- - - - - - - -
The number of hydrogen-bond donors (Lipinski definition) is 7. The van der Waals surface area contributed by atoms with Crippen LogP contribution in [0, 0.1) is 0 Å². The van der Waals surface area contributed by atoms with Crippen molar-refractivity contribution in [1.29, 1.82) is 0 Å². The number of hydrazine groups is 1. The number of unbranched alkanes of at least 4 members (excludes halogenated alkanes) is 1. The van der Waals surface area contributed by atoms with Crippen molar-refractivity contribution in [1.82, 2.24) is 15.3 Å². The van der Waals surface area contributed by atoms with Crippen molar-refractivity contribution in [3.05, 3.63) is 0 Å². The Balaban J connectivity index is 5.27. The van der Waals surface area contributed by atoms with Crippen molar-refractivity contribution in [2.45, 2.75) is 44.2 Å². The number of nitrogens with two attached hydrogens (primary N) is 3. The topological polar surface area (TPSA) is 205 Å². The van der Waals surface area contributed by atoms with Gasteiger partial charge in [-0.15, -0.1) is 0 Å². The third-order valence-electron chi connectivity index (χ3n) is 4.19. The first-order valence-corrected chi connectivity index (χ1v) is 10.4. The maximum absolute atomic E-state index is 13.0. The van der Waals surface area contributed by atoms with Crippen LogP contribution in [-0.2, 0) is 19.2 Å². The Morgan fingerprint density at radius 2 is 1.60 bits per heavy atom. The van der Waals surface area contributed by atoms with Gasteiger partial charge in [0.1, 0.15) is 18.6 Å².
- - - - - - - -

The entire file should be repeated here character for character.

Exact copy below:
The number of hydrogen-bond donors (Lipinski definition) is 7. The van der Waals surface area contributed by atoms with Crippen LogP contribution in [0, 0.1) is 0 Å². The van der Waals surface area contributed by atoms with Crippen molar-refractivity contribution in [1.29, 1.82) is 0 Å². The number of hydrazine groups is 1. The number of unbranched alkanes of at least 4 members (excludes halogenated alkanes) is 1. The van der Waals surface area contributed by atoms with Crippen molar-refractivity contribution in [1.82, 2.24) is 15.3 Å². The van der Waals surface area contributed by atoms with Crippen molar-refractivity contribution in [3.05, 3.63) is 0 Å². The Balaban J connectivity index is 5.27. The van der Waals surface area contributed by atoms with Crippen molar-refractivity contribution in [2.45, 2.75) is 44.2 Å². The number of nitrogens with two attached hydrogens (primary N) is 3. The topological polar surface area (TPSA) is 205 Å². The van der Waals surface area contributed by atoms with Gasteiger partial charge in [-0.15, -0.1) is 0 Å². The third-order valence-electron chi connectivity index (χ3n) is 4.19. The first-order valence-corrected chi connectivity index (χ1v) is 10.4. The maximum absolute atomic E-state index is 13.0. The van der Waals surface area contributed by atoms with Crippen LogP contribution in [-0.2, 0) is 19.2 Å². The Morgan fingerprint density at radius 2 is 1.60 bits per heavy atom. The van der Waals surface area contributed by atoms with Gasteiger partial charge in [0.1, 0.15) is 18.6 Å².